The Alaska Public Offices Commission (APOC) has issued Lieutenant Governor Meyer (R – Alaska) and several legislators fines for violating Alaska’s campaign disclosure laws. All of the fines are from last year’s primary election. They are all from failing to make 24-hour campaign disclosures. The 24-hour report is required to be filed in the nine days before an election for donations over $250. The report needs to be filed within 24 hours of the donation if it falls within the nine day period.
Meyer faces three different violations totaling $12,700. They can be seen here:
Meyer’s violations are noteworthy as one of his main role as lieutenant governor is overseeing elections.
Three members of the House Majority also received similar fines. They are Representatives Zack Fields (D – Anchorage), Matt Claman (D – Anchorage), and Gabrielle LeDoux (R – Anchorage).
Legislators enjoy legislative immunity while the legislature is in session. The lieutenant governor does not enjoy such immunity. All the letters to legislators include:
Staff recognizes that you are a sitting legislator and enjoy legislative immunity. No action is required of you while the legislature is in session. However, the matter should be addressed as soon as possible after the regular session, or any special session that may occur, concludes.
Representative Grier Hopkins (D – Fairbanks) also received a violation but after he provided APOC documentation that showed the contribution did not fall within the 24-hour reporting period, they withdrew the penalty. That can be seen here.
It’s possible the others that received the penalties will also provide documentation that show the contributions in question did not fall within the 24-hour reporting period. Often times, an individual will make a contribution on a given day, which will reflect on the check or credit card statement, but when it is later reported on a regularly scheduled report, the candidate or treasurer may use the date deposited rather than the date received. APOC requires the contribution be recorded on the date received. In Hopkins’ case, the contribution was received after the 24-hour reporting period.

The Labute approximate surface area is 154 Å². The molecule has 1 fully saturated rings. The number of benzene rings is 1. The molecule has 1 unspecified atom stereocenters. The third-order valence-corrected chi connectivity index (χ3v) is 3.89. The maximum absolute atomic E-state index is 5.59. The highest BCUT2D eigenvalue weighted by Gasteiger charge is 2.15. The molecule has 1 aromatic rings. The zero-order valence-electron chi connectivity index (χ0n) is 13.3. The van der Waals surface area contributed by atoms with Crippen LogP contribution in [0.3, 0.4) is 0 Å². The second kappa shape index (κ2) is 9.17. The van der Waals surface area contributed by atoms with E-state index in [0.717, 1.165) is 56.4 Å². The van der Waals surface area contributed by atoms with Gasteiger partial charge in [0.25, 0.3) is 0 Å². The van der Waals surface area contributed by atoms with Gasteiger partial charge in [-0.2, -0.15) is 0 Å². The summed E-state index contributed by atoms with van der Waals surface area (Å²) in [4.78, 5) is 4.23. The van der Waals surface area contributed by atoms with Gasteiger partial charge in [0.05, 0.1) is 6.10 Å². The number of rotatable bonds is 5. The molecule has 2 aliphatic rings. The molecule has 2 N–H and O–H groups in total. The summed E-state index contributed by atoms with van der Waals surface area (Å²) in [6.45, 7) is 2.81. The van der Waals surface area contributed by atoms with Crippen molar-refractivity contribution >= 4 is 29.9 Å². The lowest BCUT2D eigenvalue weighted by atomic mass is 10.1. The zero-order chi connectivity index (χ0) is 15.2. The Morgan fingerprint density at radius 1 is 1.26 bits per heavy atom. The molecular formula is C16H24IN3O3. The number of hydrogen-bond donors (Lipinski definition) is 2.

The reason the fines are so high is because the fines accrue daily, starting with the date of the violation. APOC does not see the contributions until the next 30-day report (if the candidate goes on to the general election) or the year end report (if the candidate loses the primary). The year end report is not due until February after the election. So the fines can really rack up.
It is very likely everyone will appeal the violations to APOC. The appeals will be addressed at a meeting of the Commission. For the legislators, it will not be until the legislative session and any special sessions are concluded. The likely outcome will be that the Commission greatly reduces the fines based on what is included in the appeal. It is rare the maximum penalty is assessed.
Update: Since this story was published, Kevin Meyer has sent APOC documentation that showed the contributions were made outside the 24 hour reporting period and APOC has withdrawn the fines. Here is the link to the letter informing him the fines were withdrawn.